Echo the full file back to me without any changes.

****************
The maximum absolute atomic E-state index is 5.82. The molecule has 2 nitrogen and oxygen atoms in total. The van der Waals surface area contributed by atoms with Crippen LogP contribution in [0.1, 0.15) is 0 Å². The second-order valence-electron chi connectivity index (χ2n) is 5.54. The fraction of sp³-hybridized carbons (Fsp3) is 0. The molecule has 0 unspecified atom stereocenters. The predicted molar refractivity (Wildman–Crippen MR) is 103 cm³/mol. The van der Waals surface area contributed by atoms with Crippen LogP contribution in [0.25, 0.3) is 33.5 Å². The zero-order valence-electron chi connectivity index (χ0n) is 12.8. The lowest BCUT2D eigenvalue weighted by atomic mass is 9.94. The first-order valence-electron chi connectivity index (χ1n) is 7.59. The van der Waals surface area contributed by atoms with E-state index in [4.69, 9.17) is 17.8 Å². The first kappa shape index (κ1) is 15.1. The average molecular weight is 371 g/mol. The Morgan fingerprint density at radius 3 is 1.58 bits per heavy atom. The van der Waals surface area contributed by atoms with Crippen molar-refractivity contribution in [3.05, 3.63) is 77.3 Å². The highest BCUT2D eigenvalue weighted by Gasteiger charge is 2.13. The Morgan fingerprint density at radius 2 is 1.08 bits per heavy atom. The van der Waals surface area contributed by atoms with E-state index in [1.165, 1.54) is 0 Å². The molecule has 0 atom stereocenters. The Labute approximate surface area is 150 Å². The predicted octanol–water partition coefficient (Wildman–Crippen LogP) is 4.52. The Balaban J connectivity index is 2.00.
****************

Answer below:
The maximum absolute atomic E-state index is 5.82. The molecule has 2 nitrogen and oxygen atoms in total. The van der Waals surface area contributed by atoms with Crippen LogP contribution in [0.1, 0.15) is 0 Å². The second-order valence-electron chi connectivity index (χ2n) is 5.54. The fraction of sp³-hybridized carbons (Fsp3) is 0. The molecule has 0 unspecified atom stereocenters. The predicted molar refractivity (Wildman–Crippen MR) is 103 cm³/mol. The van der Waals surface area contributed by atoms with Crippen LogP contribution in [0.25, 0.3) is 33.5 Å². The zero-order valence-electron chi connectivity index (χ0n) is 12.8. The lowest BCUT2D eigenvalue weighted by atomic mass is 9.94. The first-order valence-electron chi connectivity index (χ1n) is 7.59. The van der Waals surface area contributed by atoms with E-state index in [4.69, 9.17) is 17.8 Å². The first kappa shape index (κ1) is 15.1. The average molecular weight is 371 g/mol. The Morgan fingerprint density at radius 3 is 1.58 bits per heavy atom. The van der Waals surface area contributed by atoms with Crippen molar-refractivity contribution in [3.05, 3.63) is 77.3 Å². The highest BCUT2D eigenvalue weighted by Gasteiger charge is 2.13. The Morgan fingerprint density at radius 2 is 1.08 bits per heavy atom. The van der Waals surface area contributed by atoms with E-state index in [1.165, 1.54) is 0 Å². The molecule has 0 atom stereocenters. The Labute approximate surface area is 150 Å². The predicted octanol–water partition coefficient (Wildman–Crippen LogP) is 4.52. The Balaban J connectivity index is 2.00.